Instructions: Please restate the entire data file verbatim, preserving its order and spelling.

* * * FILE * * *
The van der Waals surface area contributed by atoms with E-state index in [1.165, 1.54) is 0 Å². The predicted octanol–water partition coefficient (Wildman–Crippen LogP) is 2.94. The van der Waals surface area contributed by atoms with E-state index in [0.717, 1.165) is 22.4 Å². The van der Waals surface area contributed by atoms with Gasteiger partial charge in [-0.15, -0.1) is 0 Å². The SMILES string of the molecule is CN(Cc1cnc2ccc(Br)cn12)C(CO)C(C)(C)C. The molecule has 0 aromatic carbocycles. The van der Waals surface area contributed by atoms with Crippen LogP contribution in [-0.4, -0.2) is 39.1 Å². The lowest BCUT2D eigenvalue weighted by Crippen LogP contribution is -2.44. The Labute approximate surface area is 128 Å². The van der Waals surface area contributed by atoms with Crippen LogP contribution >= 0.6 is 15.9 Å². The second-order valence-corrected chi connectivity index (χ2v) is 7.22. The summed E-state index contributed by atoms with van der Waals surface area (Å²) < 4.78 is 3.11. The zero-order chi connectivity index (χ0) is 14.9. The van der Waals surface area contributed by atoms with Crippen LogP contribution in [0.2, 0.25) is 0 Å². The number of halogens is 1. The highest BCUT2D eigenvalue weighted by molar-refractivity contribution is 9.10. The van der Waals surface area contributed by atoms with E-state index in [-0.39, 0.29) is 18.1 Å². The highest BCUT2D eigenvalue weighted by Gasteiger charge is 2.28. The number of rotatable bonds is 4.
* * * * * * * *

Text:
The van der Waals surface area contributed by atoms with E-state index in [1.165, 1.54) is 0 Å². The predicted octanol–water partition coefficient (Wildman–Crippen LogP) is 2.94. The van der Waals surface area contributed by atoms with E-state index in [0.717, 1.165) is 22.4 Å². The van der Waals surface area contributed by atoms with Gasteiger partial charge in [-0.15, -0.1) is 0 Å². The SMILES string of the molecule is CN(Cc1cnc2ccc(Br)cn12)C(CO)C(C)(C)C. The molecule has 0 aromatic carbocycles. The van der Waals surface area contributed by atoms with Crippen LogP contribution in [-0.4, -0.2) is 39.1 Å². The lowest BCUT2D eigenvalue weighted by Crippen LogP contribution is -2.44. The Labute approximate surface area is 128 Å². The van der Waals surface area contributed by atoms with Crippen LogP contribution >= 0.6 is 15.9 Å². The second-order valence-corrected chi connectivity index (χ2v) is 7.22. The summed E-state index contributed by atoms with van der Waals surface area (Å²) < 4.78 is 3.11. The zero-order chi connectivity index (χ0) is 14.9. The van der Waals surface area contributed by atoms with Crippen LogP contribution in [0.2, 0.25) is 0 Å². The number of halogens is 1. The highest BCUT2D eigenvalue weighted by molar-refractivity contribution is 9.10. The van der Waals surface area contributed by atoms with E-state index in [-0.39, 0.29) is 18.1 Å². The highest BCUT2D eigenvalue weighted by Gasteiger charge is 2.28. The number of rotatable bonds is 4.